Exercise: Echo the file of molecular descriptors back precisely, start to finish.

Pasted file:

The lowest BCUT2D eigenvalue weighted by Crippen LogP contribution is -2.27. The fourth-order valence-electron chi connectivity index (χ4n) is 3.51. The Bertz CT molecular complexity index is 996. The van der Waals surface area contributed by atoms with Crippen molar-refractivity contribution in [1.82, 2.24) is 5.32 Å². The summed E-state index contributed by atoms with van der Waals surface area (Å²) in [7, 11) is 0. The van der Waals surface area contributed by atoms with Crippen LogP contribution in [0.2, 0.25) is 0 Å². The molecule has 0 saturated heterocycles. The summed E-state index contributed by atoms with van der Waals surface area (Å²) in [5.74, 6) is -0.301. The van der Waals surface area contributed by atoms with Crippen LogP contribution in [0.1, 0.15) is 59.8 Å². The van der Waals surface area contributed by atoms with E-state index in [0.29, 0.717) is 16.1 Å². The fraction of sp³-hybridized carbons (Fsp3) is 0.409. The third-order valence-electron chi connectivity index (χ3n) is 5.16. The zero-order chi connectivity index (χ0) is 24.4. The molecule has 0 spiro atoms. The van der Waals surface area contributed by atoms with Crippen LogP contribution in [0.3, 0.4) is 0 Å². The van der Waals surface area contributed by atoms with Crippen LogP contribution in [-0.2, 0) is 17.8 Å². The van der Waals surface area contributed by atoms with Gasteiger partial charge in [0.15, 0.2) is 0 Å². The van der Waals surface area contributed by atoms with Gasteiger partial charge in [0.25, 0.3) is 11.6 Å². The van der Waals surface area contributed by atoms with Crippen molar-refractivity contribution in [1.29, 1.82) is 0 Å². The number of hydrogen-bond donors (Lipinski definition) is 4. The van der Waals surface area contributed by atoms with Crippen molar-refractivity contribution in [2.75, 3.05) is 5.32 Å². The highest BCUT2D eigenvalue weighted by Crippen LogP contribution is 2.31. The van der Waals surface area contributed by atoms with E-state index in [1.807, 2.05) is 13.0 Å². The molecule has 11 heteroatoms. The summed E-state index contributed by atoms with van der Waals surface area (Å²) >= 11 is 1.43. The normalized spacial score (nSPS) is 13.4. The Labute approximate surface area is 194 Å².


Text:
The lowest BCUT2D eigenvalue weighted by Crippen LogP contribution is -2.27. The fourth-order valence-electron chi connectivity index (χ4n) is 3.51. The Bertz CT molecular complexity index is 996. The van der Waals surface area contributed by atoms with Crippen molar-refractivity contribution in [1.82, 2.24) is 5.32 Å². The summed E-state index contributed by atoms with van der Waals surface area (Å²) in [7, 11) is 0. The van der Waals surface area contributed by atoms with Crippen LogP contribution in [0.2, 0.25) is 0 Å². The molecule has 0 saturated heterocycles. The summed E-state index contributed by atoms with van der Waals surface area (Å²) in [5.74, 6) is -0.301. The van der Waals surface area contributed by atoms with Crippen LogP contribution in [0.1, 0.15) is 59.8 Å². The van der Waals surface area contributed by atoms with E-state index in [0.29, 0.717) is 16.1 Å². The fraction of sp³-hybridized carbons (Fsp3) is 0.409. The third-order valence-electron chi connectivity index (χ3n) is 5.16. The zero-order chi connectivity index (χ0) is 24.4. The molecule has 0 spiro atoms. The van der Waals surface area contributed by atoms with Crippen LogP contribution in [0.3, 0.4) is 0 Å². The van der Waals surface area contributed by atoms with Crippen LogP contribution in [-0.2, 0) is 17.8 Å². The van der Waals surface area contributed by atoms with Gasteiger partial charge in [0.15, 0.2) is 0 Å². The van der Waals surface area contributed by atoms with Gasteiger partial charge in [0.25, 0.3) is 11.6 Å². The van der Waals surface area contributed by atoms with Crippen molar-refractivity contribution in [1.29, 1.82) is 0 Å². The number of hydrogen-bond donors (Lipinski definition) is 4. The van der Waals surface area contributed by atoms with Crippen molar-refractivity contribution in [2.75, 3.05) is 5.32 Å². The highest BCUT2D eigenvalue weighted by Crippen LogP contribution is 2.31. The van der Waals surface area contributed by atoms with E-state index in [1.807, 2.05) is 13.0 Å². The molecule has 11 heteroatoms. The summed E-state index contributed by atoms with van der Waals surface area (Å²) >= 11 is 1.43. The normalized spacial score (nSPS) is 13.4. The Labute approximate surface area is 194 Å².